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does it change how you view some of these quote/unquote riskier areas of the market? >> you know, it does the areas that we're most interested in right now, so up to this point we've been overweight united states relative to europe, consumer staples relative to the broader market to be a little more defensive, but if we're going to be at 3.5% on the ten year, realistic, we think, actually would not be surprised getting there end of this year that would tend to favor more, let's say technology more faang stocks that are, were interest rate sensitive as rates went up and those are the ones hurt the most are likely to be beneficiaries here a little more interested in, say, technology. for the defensiveness, reits interest rate sensitive part of the market like our managers in that space. we think that maybe it's an area oversold so two of those areas that we would actually really like, if we were moving down to 3.5 on the ten-year treasury. >> all right
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brian, thank you brian jacobson >> thank you oil's recent slide accelerating as placing a cap on russian exports. just how far crude could fall up next you're watching "closing bell" on cnbc.
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welcome back it's been a wild day in the commodities market as crude oil pulls bas sharply. and we have a look what's driving this. >> off to best levels of the day earlier saw contract up 12% at a
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two-month high holding a gain nomore than 8% four key factor. first, most important, weather forecasts calling for colder temperatures, which means greater demand from heating. second is that possible rail strike, if curtails deliveries boosting demand for natgas and saw the 50-day moving average supporting prices and volatility ahead of monday's expiration. >> pippa, thank you. for more on natgas and crude bring in energy aspect research. great to you have with us. >> thanks. >> natgas you say is all about weather, right getting colder forecasts calling for colder weather. so no surprise to you? >> no. look, latest weather really been a lot colder, and potentially next week we are calling for triple-digit withdrawals from storage, first this season and then, of course, you called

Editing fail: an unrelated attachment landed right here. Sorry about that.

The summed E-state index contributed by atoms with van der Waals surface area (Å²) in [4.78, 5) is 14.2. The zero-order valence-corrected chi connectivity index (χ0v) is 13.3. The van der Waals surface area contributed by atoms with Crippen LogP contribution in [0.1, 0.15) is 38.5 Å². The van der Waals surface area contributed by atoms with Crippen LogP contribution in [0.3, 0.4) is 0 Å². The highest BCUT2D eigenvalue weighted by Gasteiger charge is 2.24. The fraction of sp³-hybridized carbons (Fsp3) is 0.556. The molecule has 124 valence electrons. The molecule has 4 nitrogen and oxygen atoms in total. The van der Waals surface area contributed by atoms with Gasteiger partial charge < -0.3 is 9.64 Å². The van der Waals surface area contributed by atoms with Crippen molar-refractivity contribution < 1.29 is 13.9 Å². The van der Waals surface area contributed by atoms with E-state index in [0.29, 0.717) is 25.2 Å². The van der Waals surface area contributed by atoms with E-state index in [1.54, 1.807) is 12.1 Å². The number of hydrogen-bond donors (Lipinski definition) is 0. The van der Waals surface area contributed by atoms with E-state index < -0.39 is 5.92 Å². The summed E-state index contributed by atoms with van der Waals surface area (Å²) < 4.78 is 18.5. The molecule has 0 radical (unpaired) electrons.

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the rail strike, which is, could potentially impact coal movement for that adding further. so, yeah, weather has really been very, very bullish when gas prices are considered. >> talk crude. we did see a 4% drop on clothes here, amrita a lot is the price cap proposed price cap more than anybody thought according to reuters 65 to 70 why is that a surprise and why did it move higher. >> hearing the price gap will be around $65 and right now russian crude euro is trading at around $60, even slightly lower than that, after toes's correction in stock price. now, the price cap does not impact europe's ability to buy russian oil. i think that's the problem and that's the confusion in the market.
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the issue is, remember the eu is coming up with the embargo on 5th of december? that's superseding the price cap, but the confusion in the market isn't particularly in the u.s. you have so many clients calling asking us, oh, does this change your view how much russian oil can flow into europe no the eu is still going ahead with the embargo, which means come december barring countries exempt, europe cannot import russian oil. the price gap is about other countries. like in asia the reason europe is working with the u.s. to come up with this number is because europe is home to 95% of maritime, shipping insurance, things like that that's what they're trying to meet price cap was always about the rest of the world's ability to buy russian oil. >> can you factor in china, at this point, then before we looked, looked like chine be in a was opening up